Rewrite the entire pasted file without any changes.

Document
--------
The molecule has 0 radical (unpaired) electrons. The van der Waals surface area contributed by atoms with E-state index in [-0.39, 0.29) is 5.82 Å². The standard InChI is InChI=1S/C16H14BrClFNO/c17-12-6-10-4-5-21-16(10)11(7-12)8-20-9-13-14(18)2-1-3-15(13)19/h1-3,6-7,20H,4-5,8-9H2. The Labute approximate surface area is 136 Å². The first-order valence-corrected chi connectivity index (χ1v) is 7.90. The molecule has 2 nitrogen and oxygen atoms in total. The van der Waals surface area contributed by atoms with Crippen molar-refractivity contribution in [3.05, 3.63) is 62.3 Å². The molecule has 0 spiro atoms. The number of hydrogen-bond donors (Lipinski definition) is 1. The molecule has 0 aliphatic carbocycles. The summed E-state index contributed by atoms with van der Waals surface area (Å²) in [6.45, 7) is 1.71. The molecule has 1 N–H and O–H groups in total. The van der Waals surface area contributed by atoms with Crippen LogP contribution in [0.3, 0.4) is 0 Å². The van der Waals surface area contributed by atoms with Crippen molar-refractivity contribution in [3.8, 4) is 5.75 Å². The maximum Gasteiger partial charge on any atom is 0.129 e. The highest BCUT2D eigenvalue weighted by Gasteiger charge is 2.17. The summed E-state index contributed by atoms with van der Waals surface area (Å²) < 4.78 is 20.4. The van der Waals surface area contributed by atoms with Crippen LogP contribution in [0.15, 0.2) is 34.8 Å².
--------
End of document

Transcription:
The molecule has 0 radical (unpaired) electrons. The van der Waals surface area contributed by atoms with E-state index in [-0.39, 0.29) is 5.82 Å². The standard InChI is InChI=1S/C16H14BrClFNO/c17-12-6-10-4-5-21-16(10)11(7-12)8-20-9-13-14(18)2-1-3-15(13)19/h1-3,6-7,20H,4-5,8-9H2. The Labute approximate surface area is 136 Å². The first-order valence-corrected chi connectivity index (χ1v) is 7.90. The molecule has 2 nitrogen and oxygen atoms in total. The van der Waals surface area contributed by atoms with Crippen molar-refractivity contribution in [3.05, 3.63) is 62.3 Å². The molecule has 0 spiro atoms. The number of hydrogen-bond donors (Lipinski definition) is 1. The molecule has 0 aliphatic carbocycles. The summed E-state index contributed by atoms with van der Waals surface area (Å²) in [6.45, 7) is 1.71. The molecule has 1 N–H and O–H groups in total. The van der Waals surface area contributed by atoms with Crippen LogP contribution in [0.3, 0.4) is 0 Å². The van der Waals surface area contributed by atoms with Crippen molar-refractivity contribution in [3.8, 4) is 5.75 Å². The maximum Gasteiger partial charge on any atom is 0.129 e. The highest BCUT2D eigenvalue weighted by Gasteiger charge is 2.17. The summed E-state index contributed by atoms with van der Waals surface area (Å²) < 4.78 is 20.4. The van der Waals surface area contributed by atoms with Crippen LogP contribution in [0.15, 0.2) is 34.8 Å².